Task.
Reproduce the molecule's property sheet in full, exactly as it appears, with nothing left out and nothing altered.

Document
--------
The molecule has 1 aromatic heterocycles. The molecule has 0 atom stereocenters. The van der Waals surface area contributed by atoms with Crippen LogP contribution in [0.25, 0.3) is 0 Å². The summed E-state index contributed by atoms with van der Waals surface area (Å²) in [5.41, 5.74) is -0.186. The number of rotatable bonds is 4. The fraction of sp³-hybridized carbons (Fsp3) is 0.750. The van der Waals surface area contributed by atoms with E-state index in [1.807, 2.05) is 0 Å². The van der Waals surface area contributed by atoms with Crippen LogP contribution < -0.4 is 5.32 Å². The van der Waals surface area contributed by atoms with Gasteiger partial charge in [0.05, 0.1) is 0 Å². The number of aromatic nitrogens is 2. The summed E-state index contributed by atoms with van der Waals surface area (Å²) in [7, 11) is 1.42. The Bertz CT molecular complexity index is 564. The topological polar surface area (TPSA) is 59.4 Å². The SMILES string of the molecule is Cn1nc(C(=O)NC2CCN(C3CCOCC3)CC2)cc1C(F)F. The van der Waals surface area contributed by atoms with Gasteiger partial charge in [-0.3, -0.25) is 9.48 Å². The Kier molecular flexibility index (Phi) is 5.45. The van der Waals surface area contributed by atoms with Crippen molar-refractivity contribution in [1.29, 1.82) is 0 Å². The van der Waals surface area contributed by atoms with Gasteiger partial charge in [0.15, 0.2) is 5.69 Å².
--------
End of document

The molecule has 1 aromatic heterocycles. The molecule has 0 atom stereocenters. The van der Waals surface area contributed by atoms with Crippen LogP contribution in [0.25, 0.3) is 0 Å². The summed E-state index contributed by atoms with van der Waals surface area (Å²) in [5.41, 5.74) is -0.186. The number of rotatable bonds is 4. The fraction of sp³-hybridized carbons (Fsp3) is 0.750. The van der Waals surface area contributed by atoms with E-state index in [1.807, 2.05) is 0 Å². The van der Waals surface area contributed by atoms with Crippen LogP contribution < -0.4 is 5.32 Å². The van der Waals surface area contributed by atoms with Gasteiger partial charge in [0.05, 0.1) is 0 Å². The number of aromatic nitrogens is 2. The summed E-state index contributed by atoms with van der Waals surface area (Å²) in [7, 11) is 1.42. The Bertz CT molecular complexity index is 564. The topological polar surface area (TPSA) is 59.4 Å². The SMILES string of the molecule is Cn1nc(C(=O)NC2CCN(C3CCOCC3)CC2)cc1C(F)F. The van der Waals surface area contributed by atoms with Gasteiger partial charge in [-0.3, -0.25) is 9.48 Å². The Kier molecular flexibility index (Phi) is 5.45. The van der Waals surface area contributed by atoms with Crippen molar-refractivity contribution in [1.29, 1.82) is 0 Å². The van der Waals surface area contributed by atoms with Gasteiger partial charge in [0.15, 0.2) is 5.69 Å².